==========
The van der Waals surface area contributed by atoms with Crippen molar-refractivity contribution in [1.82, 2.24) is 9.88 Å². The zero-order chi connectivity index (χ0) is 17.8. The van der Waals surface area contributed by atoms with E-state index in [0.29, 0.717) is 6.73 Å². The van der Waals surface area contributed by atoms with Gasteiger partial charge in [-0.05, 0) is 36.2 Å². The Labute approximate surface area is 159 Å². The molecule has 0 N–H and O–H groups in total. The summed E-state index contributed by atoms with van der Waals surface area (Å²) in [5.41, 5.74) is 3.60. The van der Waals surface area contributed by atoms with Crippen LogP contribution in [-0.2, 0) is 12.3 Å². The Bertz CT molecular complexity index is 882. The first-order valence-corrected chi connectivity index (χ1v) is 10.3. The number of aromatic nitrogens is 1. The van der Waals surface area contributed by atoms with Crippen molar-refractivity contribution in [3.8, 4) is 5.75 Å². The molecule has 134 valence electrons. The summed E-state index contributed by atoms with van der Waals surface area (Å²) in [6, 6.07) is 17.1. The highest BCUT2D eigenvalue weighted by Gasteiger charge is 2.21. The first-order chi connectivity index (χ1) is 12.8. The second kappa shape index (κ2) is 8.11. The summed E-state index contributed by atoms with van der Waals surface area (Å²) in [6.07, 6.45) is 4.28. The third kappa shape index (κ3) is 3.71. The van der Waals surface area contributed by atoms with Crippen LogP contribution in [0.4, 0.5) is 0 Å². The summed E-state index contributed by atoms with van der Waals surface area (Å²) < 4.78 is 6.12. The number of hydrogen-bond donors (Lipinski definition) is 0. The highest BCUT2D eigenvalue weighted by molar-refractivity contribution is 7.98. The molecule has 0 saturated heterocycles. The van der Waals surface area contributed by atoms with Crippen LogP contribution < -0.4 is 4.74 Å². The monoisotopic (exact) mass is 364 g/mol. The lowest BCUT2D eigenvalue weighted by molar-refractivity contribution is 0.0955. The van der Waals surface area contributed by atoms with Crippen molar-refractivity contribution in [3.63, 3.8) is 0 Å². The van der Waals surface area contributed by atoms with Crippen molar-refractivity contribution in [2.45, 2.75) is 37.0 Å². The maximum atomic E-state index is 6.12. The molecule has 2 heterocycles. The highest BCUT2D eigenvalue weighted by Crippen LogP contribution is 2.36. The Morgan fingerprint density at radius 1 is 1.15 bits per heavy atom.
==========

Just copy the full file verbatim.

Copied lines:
The van der Waals surface area contributed by atoms with Crippen molar-refractivity contribution in [1.82, 2.24) is 9.88 Å². The zero-order chi connectivity index (χ0) is 17.8. The van der Waals surface area contributed by atoms with E-state index in [0.29, 0.717) is 6.73 Å². The van der Waals surface area contributed by atoms with Gasteiger partial charge in [-0.05, 0) is 36.2 Å². The Labute approximate surface area is 159 Å². The molecule has 0 N–H and O–H groups in total. The summed E-state index contributed by atoms with van der Waals surface area (Å²) in [5.41, 5.74) is 3.60. The van der Waals surface area contributed by atoms with Crippen LogP contribution in [-0.2, 0) is 12.3 Å². The Bertz CT molecular complexity index is 882. The first-order valence-corrected chi connectivity index (χ1v) is 10.3. The number of aromatic nitrogens is 1. The van der Waals surface area contributed by atoms with Crippen molar-refractivity contribution in [3.8, 4) is 5.75 Å². The molecule has 134 valence electrons. The summed E-state index contributed by atoms with van der Waals surface area (Å²) in [6, 6.07) is 17.1. The highest BCUT2D eigenvalue weighted by Gasteiger charge is 2.21. The first-order chi connectivity index (χ1) is 12.8. The second kappa shape index (κ2) is 8.11. The summed E-state index contributed by atoms with van der Waals surface area (Å²) in [6.07, 6.45) is 4.28. The third kappa shape index (κ3) is 3.71. The van der Waals surface area contributed by atoms with Crippen LogP contribution in [0.4, 0.5) is 0 Å². The summed E-state index contributed by atoms with van der Waals surface area (Å²) < 4.78 is 6.12. The number of hydrogen-bond donors (Lipinski definition) is 0. The highest BCUT2D eigenvalue weighted by molar-refractivity contribution is 7.98. The molecule has 0 saturated heterocycles. The van der Waals surface area contributed by atoms with Crippen LogP contribution < -0.4 is 4.74 Å². The monoisotopic (exact) mass is 364 g/mol. The lowest BCUT2D eigenvalue weighted by molar-refractivity contribution is 0.0955. The van der Waals surface area contributed by atoms with Crippen molar-refractivity contribution in [3.63, 3.8) is 0 Å². The van der Waals surface area contributed by atoms with Crippen molar-refractivity contribution in [2.45, 2.75) is 37.0 Å². The maximum atomic E-state index is 6.12. The molecule has 2 heterocycles. The highest BCUT2D eigenvalue weighted by Crippen LogP contribution is 2.36. The Morgan fingerprint density at radius 1 is 1.15 bits per heavy atom.